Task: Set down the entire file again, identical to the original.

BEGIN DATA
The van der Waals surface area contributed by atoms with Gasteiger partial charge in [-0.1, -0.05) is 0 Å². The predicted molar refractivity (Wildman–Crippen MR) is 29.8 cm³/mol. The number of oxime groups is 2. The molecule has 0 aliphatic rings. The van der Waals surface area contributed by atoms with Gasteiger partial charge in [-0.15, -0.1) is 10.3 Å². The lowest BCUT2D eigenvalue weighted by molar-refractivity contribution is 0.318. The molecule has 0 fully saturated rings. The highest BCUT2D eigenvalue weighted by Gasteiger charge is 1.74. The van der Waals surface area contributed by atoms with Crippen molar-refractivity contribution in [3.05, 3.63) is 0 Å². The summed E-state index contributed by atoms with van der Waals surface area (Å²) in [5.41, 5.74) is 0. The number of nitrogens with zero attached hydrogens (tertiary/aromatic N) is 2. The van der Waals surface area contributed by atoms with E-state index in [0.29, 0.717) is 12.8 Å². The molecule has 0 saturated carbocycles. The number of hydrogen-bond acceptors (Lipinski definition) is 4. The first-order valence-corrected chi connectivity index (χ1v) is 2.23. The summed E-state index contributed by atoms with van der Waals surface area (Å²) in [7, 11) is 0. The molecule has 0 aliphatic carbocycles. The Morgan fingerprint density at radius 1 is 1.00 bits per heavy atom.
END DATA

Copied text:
The van der Waals surface area contributed by atoms with Gasteiger partial charge in [-0.1, -0.05) is 0 Å². The predicted molar refractivity (Wildman–Crippen MR) is 29.8 cm³/mol. The number of oxime groups is 2. The molecule has 0 aliphatic rings. The van der Waals surface area contributed by atoms with Gasteiger partial charge in [-0.15, -0.1) is 10.3 Å². The lowest BCUT2D eigenvalue weighted by molar-refractivity contribution is 0.318. The molecule has 0 fully saturated rings. The highest BCUT2D eigenvalue weighted by Gasteiger charge is 1.74. The van der Waals surface area contributed by atoms with Crippen molar-refractivity contribution in [3.05, 3.63) is 0 Å². The summed E-state index contributed by atoms with van der Waals surface area (Å²) in [5.41, 5.74) is 0. The number of nitrogens with zero attached hydrogens (tertiary/aromatic N) is 2. The van der Waals surface area contributed by atoms with E-state index in [0.29, 0.717) is 12.8 Å². The molecule has 0 saturated carbocycles. The number of hydrogen-bond acceptors (Lipinski definition) is 4. The first-order valence-corrected chi connectivity index (χ1v) is 2.23. The summed E-state index contributed by atoms with van der Waals surface area (Å²) in [7, 11) is 0. The molecule has 0 aliphatic carbocycles. The Morgan fingerprint density at radius 1 is 1.00 bits per heavy atom.